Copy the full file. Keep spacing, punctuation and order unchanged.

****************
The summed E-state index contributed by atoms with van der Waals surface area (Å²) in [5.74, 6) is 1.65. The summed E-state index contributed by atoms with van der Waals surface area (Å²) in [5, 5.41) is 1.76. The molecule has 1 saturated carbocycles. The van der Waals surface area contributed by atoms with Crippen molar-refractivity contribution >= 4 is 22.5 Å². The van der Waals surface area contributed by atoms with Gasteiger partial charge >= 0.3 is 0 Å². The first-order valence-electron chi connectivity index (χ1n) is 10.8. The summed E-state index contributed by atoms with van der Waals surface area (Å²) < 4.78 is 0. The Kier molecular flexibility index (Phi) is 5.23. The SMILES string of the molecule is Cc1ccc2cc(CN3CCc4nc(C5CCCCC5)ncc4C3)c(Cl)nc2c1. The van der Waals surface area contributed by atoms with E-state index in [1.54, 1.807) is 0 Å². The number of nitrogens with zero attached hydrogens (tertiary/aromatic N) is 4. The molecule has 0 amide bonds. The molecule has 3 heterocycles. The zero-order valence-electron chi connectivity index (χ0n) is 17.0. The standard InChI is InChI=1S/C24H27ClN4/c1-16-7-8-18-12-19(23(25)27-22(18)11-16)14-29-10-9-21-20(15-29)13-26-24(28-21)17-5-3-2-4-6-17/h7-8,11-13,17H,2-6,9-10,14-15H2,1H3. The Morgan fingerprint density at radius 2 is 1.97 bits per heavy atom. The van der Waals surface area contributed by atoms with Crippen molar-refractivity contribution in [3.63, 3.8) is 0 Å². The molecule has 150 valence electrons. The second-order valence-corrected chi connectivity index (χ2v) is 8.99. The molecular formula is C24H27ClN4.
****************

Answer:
The summed E-state index contributed by atoms with van der Waals surface area (Å²) in [5.74, 6) is 1.65. The summed E-state index contributed by atoms with van der Waals surface area (Å²) in [5, 5.41) is 1.76. The molecule has 1 saturated carbocycles. The van der Waals surface area contributed by atoms with Crippen molar-refractivity contribution >= 4 is 22.5 Å². The van der Waals surface area contributed by atoms with Gasteiger partial charge >= 0.3 is 0 Å². The first-order valence-electron chi connectivity index (χ1n) is 10.8. The summed E-state index contributed by atoms with van der Waals surface area (Å²) < 4.78 is 0. The Kier molecular flexibility index (Phi) is 5.23. The SMILES string of the molecule is Cc1ccc2cc(CN3CCc4nc(C5CCCCC5)ncc4C3)c(Cl)nc2c1. The van der Waals surface area contributed by atoms with E-state index in [1.54, 1.807) is 0 Å². The number of nitrogens with zero attached hydrogens (tertiary/aromatic N) is 4. The molecule has 0 amide bonds. The molecule has 3 heterocycles. The zero-order valence-electron chi connectivity index (χ0n) is 17.0. The standard InChI is InChI=1S/C24H27ClN4/c1-16-7-8-18-12-19(23(25)27-22(18)11-16)14-29-10-9-21-20(15-29)13-26-24(28-21)17-5-3-2-4-6-17/h7-8,11-13,17H,2-6,9-10,14-15H2,1H3. The Morgan fingerprint density at radius 2 is 1.97 bits per heavy atom. The van der Waals surface area contributed by atoms with Crippen molar-refractivity contribution in [3.63, 3.8) is 0 Å². The molecule has 150 valence electrons. The second-order valence-corrected chi connectivity index (χ2v) is 8.99. The molecular formula is C24H27ClN4.